Innumerable design studies for a successor to the legendary E-Type Jaguar may finally have reached their conclusion: Jaguar's C-X16 concept sports coupe seems very likely to be built within a few years as the Jaguar XE.
But the "production concept" to be launched at the Frankfurt Motor Show next week carries a component the XK-E designers could never have dreamed of: a hybrid-electric powertrain.
Better yet, it features a racing-derived "Push To Pass" button that ensures this hybrid will be viewed as more like the Porsche GT3 R Hybrid than the reputedly wimpy (if definitively fuel-efficient) Toyota Prius.
Like the C-X75, for a lot less
Jaguar teased us with sketches of the C-X16 and then, on Tuesday, released photos and a video (at bottom) of the concept--similar to the way it unveiled the jaw-dropping C-X75 supercar concept before last year's Los Angeles Auto Show.
The rapturous reception for the C-X75 led Jaguar to announce it would be put into very limited production, though sadly without the range-extended electric powertrain that used kerosene-fueled microturbines to power generators that provided extra electricity to the drive motors.
Those 18-inch-long microturbines, Jaguar engineers quietly admitted, hadn't been fully developed yet. In fact, they were more "conceptual" than functional.
Jaguar C-X75 concept car, Jay Leno's Garage, Burbank, CA, before 2010 Los Angeles Auto ShowEnlarge Photo
Jaguar stresses that the C-X16, if it goes into production, will be considerably less expensive than any of its current vehicles.
While the C-X16 show car doesn't actually run, its hybrid system is likely headed for production in a variety of Jaguar Land Rover vehicles that will roll out a few years hence.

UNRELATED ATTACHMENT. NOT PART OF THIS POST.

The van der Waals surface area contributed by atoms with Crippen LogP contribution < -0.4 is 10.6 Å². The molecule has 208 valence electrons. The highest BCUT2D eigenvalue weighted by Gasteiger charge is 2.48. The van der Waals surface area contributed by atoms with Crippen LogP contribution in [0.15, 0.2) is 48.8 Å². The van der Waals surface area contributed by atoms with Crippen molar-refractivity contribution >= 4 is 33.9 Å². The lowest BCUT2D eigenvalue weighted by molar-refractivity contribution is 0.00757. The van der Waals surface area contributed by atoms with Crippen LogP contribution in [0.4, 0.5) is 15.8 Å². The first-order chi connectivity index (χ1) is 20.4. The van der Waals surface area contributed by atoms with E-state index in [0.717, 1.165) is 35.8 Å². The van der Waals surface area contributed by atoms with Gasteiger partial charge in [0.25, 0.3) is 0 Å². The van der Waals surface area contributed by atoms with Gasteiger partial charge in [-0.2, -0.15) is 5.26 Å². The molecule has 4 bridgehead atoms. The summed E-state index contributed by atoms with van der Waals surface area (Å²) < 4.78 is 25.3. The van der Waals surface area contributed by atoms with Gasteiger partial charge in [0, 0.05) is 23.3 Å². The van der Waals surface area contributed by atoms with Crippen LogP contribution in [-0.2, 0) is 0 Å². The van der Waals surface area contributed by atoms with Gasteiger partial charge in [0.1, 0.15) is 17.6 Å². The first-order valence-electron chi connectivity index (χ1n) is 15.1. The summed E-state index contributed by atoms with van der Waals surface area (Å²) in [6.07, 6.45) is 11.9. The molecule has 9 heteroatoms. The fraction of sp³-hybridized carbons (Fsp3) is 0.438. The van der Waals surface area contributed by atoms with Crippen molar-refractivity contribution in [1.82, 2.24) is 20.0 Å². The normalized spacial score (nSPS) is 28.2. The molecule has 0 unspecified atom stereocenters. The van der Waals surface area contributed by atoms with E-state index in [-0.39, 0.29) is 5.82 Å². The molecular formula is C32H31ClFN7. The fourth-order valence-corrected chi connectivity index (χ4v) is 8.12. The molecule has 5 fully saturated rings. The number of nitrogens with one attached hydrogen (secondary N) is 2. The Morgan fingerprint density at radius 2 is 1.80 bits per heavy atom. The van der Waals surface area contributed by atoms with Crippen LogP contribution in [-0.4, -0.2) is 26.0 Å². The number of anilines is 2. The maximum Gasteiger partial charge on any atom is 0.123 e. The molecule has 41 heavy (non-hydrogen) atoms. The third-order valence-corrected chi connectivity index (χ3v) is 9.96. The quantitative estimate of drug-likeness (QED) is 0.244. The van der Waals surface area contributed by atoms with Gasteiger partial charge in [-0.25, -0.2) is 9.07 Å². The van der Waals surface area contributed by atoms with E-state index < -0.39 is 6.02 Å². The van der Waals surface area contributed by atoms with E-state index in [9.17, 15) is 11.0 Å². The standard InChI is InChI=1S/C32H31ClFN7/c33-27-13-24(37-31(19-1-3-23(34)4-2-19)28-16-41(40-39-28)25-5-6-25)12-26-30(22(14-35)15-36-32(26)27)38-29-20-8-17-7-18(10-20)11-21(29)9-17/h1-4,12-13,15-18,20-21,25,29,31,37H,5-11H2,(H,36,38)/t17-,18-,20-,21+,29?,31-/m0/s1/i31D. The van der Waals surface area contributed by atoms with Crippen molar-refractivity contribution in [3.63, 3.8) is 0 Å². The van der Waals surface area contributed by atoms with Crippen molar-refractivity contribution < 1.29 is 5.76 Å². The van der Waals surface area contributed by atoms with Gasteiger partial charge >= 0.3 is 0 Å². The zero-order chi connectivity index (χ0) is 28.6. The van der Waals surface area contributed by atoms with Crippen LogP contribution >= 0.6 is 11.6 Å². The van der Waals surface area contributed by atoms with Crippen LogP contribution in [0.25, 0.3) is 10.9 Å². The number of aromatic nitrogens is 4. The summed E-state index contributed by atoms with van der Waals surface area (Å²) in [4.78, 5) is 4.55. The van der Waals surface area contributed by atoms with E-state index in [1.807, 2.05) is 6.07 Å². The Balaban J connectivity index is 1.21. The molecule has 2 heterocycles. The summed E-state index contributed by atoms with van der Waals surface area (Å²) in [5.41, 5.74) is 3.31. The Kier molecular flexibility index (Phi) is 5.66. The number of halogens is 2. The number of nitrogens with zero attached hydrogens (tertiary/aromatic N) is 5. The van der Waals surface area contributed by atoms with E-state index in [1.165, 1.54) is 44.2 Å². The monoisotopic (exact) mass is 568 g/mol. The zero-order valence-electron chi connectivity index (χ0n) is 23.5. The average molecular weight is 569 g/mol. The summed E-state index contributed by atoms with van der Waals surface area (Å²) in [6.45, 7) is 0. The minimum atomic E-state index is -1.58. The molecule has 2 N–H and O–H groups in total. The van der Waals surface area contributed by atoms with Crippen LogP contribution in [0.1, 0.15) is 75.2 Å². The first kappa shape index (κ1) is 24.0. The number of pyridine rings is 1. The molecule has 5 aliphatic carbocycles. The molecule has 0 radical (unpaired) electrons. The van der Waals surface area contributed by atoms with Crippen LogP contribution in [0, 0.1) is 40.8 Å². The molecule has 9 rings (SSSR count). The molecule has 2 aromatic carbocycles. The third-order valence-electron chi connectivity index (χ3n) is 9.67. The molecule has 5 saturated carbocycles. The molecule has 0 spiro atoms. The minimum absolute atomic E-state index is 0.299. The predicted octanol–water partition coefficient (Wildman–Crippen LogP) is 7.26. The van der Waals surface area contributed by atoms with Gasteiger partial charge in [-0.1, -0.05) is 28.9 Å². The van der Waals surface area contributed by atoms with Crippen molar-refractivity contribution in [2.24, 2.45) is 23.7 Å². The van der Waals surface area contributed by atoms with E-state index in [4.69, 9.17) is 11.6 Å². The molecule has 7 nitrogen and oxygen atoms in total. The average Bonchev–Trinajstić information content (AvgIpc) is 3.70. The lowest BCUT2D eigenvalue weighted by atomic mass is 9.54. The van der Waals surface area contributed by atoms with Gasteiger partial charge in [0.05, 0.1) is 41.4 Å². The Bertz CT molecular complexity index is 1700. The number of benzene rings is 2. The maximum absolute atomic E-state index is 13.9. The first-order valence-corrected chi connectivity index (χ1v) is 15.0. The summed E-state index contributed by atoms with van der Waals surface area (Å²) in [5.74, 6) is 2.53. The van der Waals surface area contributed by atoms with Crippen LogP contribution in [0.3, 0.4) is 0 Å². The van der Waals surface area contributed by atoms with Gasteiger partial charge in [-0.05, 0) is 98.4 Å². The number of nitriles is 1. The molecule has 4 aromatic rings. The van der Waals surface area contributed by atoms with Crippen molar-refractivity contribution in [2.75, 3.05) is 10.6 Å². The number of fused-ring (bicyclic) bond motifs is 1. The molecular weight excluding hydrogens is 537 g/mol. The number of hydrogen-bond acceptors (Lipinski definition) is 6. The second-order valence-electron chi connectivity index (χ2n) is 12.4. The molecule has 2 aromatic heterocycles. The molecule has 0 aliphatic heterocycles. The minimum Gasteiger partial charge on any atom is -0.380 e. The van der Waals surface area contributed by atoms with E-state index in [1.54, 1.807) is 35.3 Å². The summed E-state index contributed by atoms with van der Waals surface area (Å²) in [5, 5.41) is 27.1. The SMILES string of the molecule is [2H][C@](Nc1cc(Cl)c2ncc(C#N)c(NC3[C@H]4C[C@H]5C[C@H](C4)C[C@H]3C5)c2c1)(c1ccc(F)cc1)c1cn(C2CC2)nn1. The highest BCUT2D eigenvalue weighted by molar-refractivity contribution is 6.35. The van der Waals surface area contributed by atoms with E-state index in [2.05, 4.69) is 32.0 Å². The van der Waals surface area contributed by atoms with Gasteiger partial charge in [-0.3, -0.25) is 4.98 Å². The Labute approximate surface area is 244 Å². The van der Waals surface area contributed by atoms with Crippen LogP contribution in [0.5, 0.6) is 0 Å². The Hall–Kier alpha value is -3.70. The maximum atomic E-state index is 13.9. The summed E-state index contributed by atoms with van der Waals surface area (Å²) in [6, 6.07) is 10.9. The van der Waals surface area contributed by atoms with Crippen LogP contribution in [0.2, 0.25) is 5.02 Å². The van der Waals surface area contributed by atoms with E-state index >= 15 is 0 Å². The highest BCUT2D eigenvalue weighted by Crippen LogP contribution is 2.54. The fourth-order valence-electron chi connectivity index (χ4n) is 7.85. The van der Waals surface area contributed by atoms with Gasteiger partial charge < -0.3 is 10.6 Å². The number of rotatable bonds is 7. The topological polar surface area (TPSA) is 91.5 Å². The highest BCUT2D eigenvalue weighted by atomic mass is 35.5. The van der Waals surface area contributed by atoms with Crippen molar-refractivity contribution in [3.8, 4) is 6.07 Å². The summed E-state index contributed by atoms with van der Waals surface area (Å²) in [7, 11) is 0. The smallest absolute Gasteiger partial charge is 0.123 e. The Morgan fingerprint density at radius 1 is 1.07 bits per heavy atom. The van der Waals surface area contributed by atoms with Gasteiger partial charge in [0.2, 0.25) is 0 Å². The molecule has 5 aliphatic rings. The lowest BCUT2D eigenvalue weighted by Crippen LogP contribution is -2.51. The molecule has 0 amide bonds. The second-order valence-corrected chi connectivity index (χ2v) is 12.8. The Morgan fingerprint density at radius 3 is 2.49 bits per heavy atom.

Rather than the classic straight-six with multiple carburetors used in the E-Type, the X-C16 is running a supercharged and direct-injected 375-horsepower, 3.0-liter V-6, derived from its V-8, that puts out 332 foot-pounds of torque.
The hybrid system uses a 70-kilowatt (94-hp) electric motor to add another 173 foot-pounds of torque, adding its power to the engine power delivered to the rear wheels through an eight-speed automatic transmission.
The energy is stored in a lithium-ion battery pack located behind the rear seats, with the power electronics mounted on the top.
"Push to Pass" for far more oomph
But it's the race-derived "Push to Pass" button that adds the sizzle to what could otherwise be just another V-6 hybrid similar to, say, the 2011 Porsche Cayenne S Hybrid sport-utility vehicle we recently test-drove.
Just like the 5 to 7 seconds of boost in the Porsche 911 GT3 R Hybrid that competed a year ago in the American Le Mans Series at Road Atlanta, the Jaguar button gives electric boost when the driver most needs it. That could be used to pass another car, or accelerate faster out of a tight corner.
The hybrid system is derived from work done on both the Jaguar LimoGreen project and the earlier X-C75 supercar concept. It has a start-stop system built in.
Performance data, Jaguar says, include 0 to 62 mph in just 4.4 seconds, and a top speed of 186 mph. And, giving some idea of how useful that "Push to Pass" button can be, the car takes just 2.1 seconds to go from 50 to 75 mph.